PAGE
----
Nearly 18 million media tablets were shipped in 2010 with Apple capturing 83 per cent, technology search firm IDC said in a release on Thursday.
In Q4 2010, tablet shipments doubled to 10.1 million in from 4.5 shipped in the previous quarter. Despite drop in market share, Apple continues to lead with 73 per cent in Q4 as compared to 93 per cent in Q3.
Samsung's Galaxy Tab was the primary competitor in the holiday season, beating other players to market and capturing more than 17 per cent share, while a number of smaller regional players also participated.
The IDC’s Tracker showed that the eReader market also picked up significantly in the fourth quarter. Strong sales of Amazon's Kindle, which was refreshed in August and priced more aggressively, as well as significant gains from competitors such as Pandigital, Barnes & Noble, Hanvon, and Sony among others, contributed to market growth.
In 4Q10, the eReader market more than doubled volume from the previous quarter, with more than 6 million units shipped for the quarter, bringing the full-year total to 12.8 million units shipped. eReader shipments were also up more than 325 per cent from 2009 when roughly 3 million units shipped. The strong growth reflects a more competitive offering as well as widening interest in the category, including a boost from media tablet press and much lower pricing.
"Strong holiday sales of media tablets were in line with IDC projections and strong consumer interest in the category while device vendors scrambled to offer products competitive with Apple's iPad and now iPad 2," said Loren Loverde, vice president, Consumer Device Trackers. "Media Tablets are on pace to reach shipments of roughly 50 million units in 2011."
According to IDC, media tablets are tablet form factor devices with colour displays larger than 5 inches and smaller than 14 inches. running lightweight operating systems (such as Apple's iOS and Google's Android OS) and can be based on either x86 or ARM processors. By contrast, tablet PCs run full PC operating systems and are based on x86 processors. Media tablets support multiple connectivity technologies and a broad range of applications, which differentiates them from single purpose–focused devices such as eReaders. Media tablet market evolution will be driven not only by product introductions from PC, consumer electronics, and mobile phone vendors, but also by expanded distribution channels (with mobile operators playing a key role) and commercial adoption by businesses.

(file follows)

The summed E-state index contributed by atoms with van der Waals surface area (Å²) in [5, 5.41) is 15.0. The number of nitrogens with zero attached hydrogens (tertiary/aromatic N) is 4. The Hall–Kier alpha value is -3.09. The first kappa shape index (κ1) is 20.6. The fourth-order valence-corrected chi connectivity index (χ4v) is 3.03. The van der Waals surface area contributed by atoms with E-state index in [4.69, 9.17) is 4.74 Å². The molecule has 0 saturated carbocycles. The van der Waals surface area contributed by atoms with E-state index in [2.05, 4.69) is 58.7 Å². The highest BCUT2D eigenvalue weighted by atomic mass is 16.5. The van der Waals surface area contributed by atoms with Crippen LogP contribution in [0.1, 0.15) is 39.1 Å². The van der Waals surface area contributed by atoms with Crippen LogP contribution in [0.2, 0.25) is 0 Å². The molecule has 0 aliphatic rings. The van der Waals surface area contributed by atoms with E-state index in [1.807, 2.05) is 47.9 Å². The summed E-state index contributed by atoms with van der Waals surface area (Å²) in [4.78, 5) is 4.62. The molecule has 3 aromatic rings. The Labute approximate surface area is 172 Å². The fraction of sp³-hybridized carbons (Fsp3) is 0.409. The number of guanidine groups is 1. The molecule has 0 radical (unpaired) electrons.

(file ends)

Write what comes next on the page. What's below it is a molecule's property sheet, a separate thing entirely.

According to IDC, the United States, Western Europe and Asia/Pacific (excluding Japan) regions accounted for 89 per cent of all media tablet shipments in 4Q10. Although the United States remained the largest country market, Western Europe and Asia/Pacific (excluding Japan) grew almost twice as fast from 3Q10 to 4Q10 and Western Europe saw a slightly larger jump in shipments in 4Q10.
In 4Q10, retailers were the channel with the highest share of shipments, followed by direct and telco sales. A new channel for media tablets, the telco operators, accounted for nearly 14 per cent of all shipments of media tablets in 4Q10 following just over 1 per cent share in the third quarter.
Apple is building on its strong 2010 first-generation iPad launch with the iPad 2, which will ship this month, before most competitors come to market with first generation media tablets. Although more competing devices will be launched this year, IDC expects Apple to maintain a 70-80 per cent share of the market.
Samsung started shipping its 7 in. Galaxy Tab media tablet in 4Q10. Although its shipments into the channel were fairly aggressive, a lack of competitive pricing and ongoing competition from Apple stifled consumer demand. Samsung is expected to follow with a 10.1 in. Galaxy Tab with Android 3.0 Honeycomb later this year, but the refresh will have a tough time maintaining share as more competitors enter the market.
The recently launched Motorola Xoom is a worthy competitor in function, although the relatively high price is expected to be a barrier to gaining significant share.
Other vendors and designs are expected to hit the market in earnest in the second half of 2011. Many of these products will be more competitive in function, like the Xoom, but we expect only those from large vendors with significant marketing and channel structure in addition to a few technologically and price competitive devices to capture significant share. One differentiation path that some vendors are likely to take is to focus on specific market segments, such as commercial. While benefitting from unique product positioning, they are likely to address a smaller overall market and will need to be competitive with devices from Apple and others.